Meanwhile, in Leeds the torch relay has been quite an event. The City Council and local newspapers have been busy promoting it, as have local businesses and organisations. When the torch arrived in Headingley itself, it called in first at the area’s best-known landmark – the Carnegie Stadium, which is home to both the Leeds Rhinos rugby club and Yorkshire County Cricket Club, and where it was greeted by local MP Greg Mulholland. There was a big rugby game on at the stadium anyway, so taking the torch there was clearly a good way to involve lots of people in the relay. But the management also opened up the gates for free entry while the torch passed through, and stated explicitly on their website that “Headingley Carnegie Stadium are looking forward to extending a special welcome to families who’ve never been to the ground before.” So for them it was an opportunity to draw people in to an aspect of Headingley life which they might not previously have been involved with before – presumably with the hope that they would like it and come again.

I didn’t think very many people would be watching on my road itself, assuming that surely most people would go to see it in the stadium or along the main shopping street instead, but boy was I wrong! I could tell things were gearing up from about an hour before the torch arrived, when I looked out of the window and saw a lady living opposite hanging out some bunting, and by half an hour before the torch came past there were already rows of people lining what is normally a fairly quiet suburban road. At that point I got out there and started taking a few photos and chatting to people, and you could really feel a sense of palpable excitement along the street. The chap standing next to me had walked down from Far Headingley with his slightly reluctant son (who would rather have watched it on TV), and was keen to point out that we would never get the chance to see an Olympic torch relay going through our area in real life again. In other words, he wanted to feel that he was an active participant in a unique moment of our communal history – which seems also to have been one of the main attractions of the Diamond Jubilee. By the time the torch came by, the son was looking just as interested and excited as everyone else.

There were of course plenty of people there to promote their businesses or make money out of the crowds, from big Coca-Cola, Samsung and Lloyds TSB floats with blaring music and cheer-leaders to a lady selling Union Jack (yes, I know) flags and a local ice-cream van which turned up towards the end. But hey, that’s all part of our society too. And meanwhile there was some surprisingly touching camaraderie – like the police motorbike riders, who were technically there to clear the crowds gently out of the path of the procession, mainly spending their time cruising past and high-fiving everyone. I know it’s a huge cliché, but I took the opportunity to get chatting to my next-door neighbours, who moved in a couple of months ago but whom I hadn’t spoken to yet – and of course found that they were lovely people whom I was really pleased to get to know.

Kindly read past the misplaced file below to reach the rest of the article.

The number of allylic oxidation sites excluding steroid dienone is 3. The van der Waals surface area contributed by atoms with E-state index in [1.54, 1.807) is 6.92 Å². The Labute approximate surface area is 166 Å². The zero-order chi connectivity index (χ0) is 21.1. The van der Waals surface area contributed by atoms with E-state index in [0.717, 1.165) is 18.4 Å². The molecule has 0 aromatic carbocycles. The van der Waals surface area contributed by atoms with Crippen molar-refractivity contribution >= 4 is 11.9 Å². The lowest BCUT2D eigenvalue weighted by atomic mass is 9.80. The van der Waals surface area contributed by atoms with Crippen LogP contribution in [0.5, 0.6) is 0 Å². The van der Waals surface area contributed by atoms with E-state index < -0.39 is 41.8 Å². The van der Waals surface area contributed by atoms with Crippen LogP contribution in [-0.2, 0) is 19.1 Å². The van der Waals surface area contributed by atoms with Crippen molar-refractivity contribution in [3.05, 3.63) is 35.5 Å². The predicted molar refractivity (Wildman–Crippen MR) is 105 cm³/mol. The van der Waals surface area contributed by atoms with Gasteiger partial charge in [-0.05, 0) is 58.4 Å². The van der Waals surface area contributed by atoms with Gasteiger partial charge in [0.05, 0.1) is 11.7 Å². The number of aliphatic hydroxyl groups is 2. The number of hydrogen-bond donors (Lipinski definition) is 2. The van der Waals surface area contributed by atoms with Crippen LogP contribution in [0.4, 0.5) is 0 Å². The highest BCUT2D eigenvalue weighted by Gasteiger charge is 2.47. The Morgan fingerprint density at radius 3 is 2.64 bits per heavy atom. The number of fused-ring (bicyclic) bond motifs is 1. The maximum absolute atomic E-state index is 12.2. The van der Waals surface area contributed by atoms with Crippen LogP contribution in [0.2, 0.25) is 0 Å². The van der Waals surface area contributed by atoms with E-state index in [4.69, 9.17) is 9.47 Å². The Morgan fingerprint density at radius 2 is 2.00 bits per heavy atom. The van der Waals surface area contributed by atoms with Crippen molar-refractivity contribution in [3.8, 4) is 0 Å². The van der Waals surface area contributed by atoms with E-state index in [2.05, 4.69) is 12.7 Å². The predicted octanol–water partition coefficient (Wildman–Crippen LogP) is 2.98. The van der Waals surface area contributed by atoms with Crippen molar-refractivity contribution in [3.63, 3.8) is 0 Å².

The torch-bearer along my stretch was Susan Marley, who has campaigned extensively for cystic fibrosis research. I could tell it was her because she was the only woman out of five torch-bearers for the Headingley route – which, given that these people were put forward by their local community, is a bit disappointing, actually. Don’t the people of Headingley feel that more of their women are worth celebrating? Still, I was pleased to cheer her on, and she looked like she was really enjoying her well-deserved moment in the spotlight.

The actual passage of the torch was incredibly quick in comparison to the time spent waiting for it, of course. But the real attraction was never the torch itself anyway. It was the sense of being part of a something exciting with nationwide resonances, but happening right outside my house and involving my own local community – just as the organisers had always designed it to be. I’m glad the torch relay provided a focus for that, I’m glad I took part – and I don’t think that the connection with the Third Reich detracted from it. What I saw showed me that the ritual has transcended its origins – and that taking part in something which doesn’t stand up to rational scrutiny can still be really enjoyable and worthwhile.